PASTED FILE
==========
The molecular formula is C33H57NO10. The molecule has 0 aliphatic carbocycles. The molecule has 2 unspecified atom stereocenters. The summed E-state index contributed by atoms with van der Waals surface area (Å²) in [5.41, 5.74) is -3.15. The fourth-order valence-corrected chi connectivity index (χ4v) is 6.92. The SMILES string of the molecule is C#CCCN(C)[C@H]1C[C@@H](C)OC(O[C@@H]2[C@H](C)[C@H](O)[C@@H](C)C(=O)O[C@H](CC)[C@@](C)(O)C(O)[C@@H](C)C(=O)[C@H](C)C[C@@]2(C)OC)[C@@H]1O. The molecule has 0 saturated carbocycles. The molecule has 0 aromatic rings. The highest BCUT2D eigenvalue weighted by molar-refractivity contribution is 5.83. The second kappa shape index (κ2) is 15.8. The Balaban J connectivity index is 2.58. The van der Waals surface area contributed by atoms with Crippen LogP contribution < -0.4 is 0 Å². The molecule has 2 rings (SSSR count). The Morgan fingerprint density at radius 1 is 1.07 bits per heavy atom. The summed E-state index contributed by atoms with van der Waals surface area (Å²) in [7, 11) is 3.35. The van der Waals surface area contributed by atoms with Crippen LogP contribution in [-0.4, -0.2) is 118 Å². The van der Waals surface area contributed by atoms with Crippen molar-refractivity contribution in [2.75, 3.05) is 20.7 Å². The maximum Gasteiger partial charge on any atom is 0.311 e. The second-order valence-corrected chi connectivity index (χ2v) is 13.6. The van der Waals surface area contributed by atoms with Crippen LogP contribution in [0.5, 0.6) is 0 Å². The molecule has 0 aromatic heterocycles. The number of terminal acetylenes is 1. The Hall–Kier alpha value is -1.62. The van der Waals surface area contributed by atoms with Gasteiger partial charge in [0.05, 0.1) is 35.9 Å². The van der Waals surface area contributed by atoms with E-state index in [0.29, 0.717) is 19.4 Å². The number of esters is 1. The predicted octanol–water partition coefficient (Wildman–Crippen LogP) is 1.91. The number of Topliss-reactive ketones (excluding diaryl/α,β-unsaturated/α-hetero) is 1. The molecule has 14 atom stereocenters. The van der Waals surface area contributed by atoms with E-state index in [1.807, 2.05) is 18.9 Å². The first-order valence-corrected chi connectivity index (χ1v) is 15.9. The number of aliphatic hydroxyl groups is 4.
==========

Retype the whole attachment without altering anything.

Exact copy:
The molecular formula is C33H57NO10. The molecule has 0 aliphatic carbocycles. The molecule has 2 unspecified atom stereocenters. The summed E-state index contributed by atoms with van der Waals surface area (Å²) in [5.41, 5.74) is -3.15. The fourth-order valence-corrected chi connectivity index (χ4v) is 6.92. The SMILES string of the molecule is C#CCCN(C)[C@H]1C[C@@H](C)OC(O[C@@H]2[C@H](C)[C@H](O)[C@@H](C)C(=O)O[C@H](CC)[C@@](C)(O)C(O)[C@@H](C)C(=O)[C@H](C)C[C@@]2(C)OC)[C@@H]1O. The molecule has 0 saturated carbocycles. The molecule has 0 aromatic rings. The highest BCUT2D eigenvalue weighted by molar-refractivity contribution is 5.83. The second kappa shape index (κ2) is 15.8. The Balaban J connectivity index is 2.58. The van der Waals surface area contributed by atoms with Crippen LogP contribution < -0.4 is 0 Å². The molecule has 2 rings (SSSR count). The Morgan fingerprint density at radius 1 is 1.07 bits per heavy atom. The summed E-state index contributed by atoms with van der Waals surface area (Å²) in [7, 11) is 3.35. The van der Waals surface area contributed by atoms with Crippen LogP contribution in [-0.4, -0.2) is 118 Å². The van der Waals surface area contributed by atoms with Crippen molar-refractivity contribution in [2.75, 3.05) is 20.7 Å². The maximum Gasteiger partial charge on any atom is 0.311 e. The second-order valence-corrected chi connectivity index (χ2v) is 13.6. The van der Waals surface area contributed by atoms with Crippen LogP contribution in [0.5, 0.6) is 0 Å². The molecule has 0 aromatic heterocycles. The number of terminal acetylenes is 1. The Hall–Kier alpha value is -1.62. The van der Waals surface area contributed by atoms with Gasteiger partial charge in [0.05, 0.1) is 35.9 Å². The van der Waals surface area contributed by atoms with E-state index in [0.29, 0.717) is 19.4 Å². The number of esters is 1. The predicted octanol–water partition coefficient (Wildman–Crippen LogP) is 1.91. The number of Topliss-reactive ketones (excluding diaryl/α,β-unsaturated/α-hetero) is 1. The molecule has 14 atom stereocenters. The van der Waals surface area contributed by atoms with E-state index in [1.807, 2.05) is 18.9 Å². The first-order valence-corrected chi connectivity index (χ1v) is 15.9. The number of aliphatic hydroxyl groups is 4.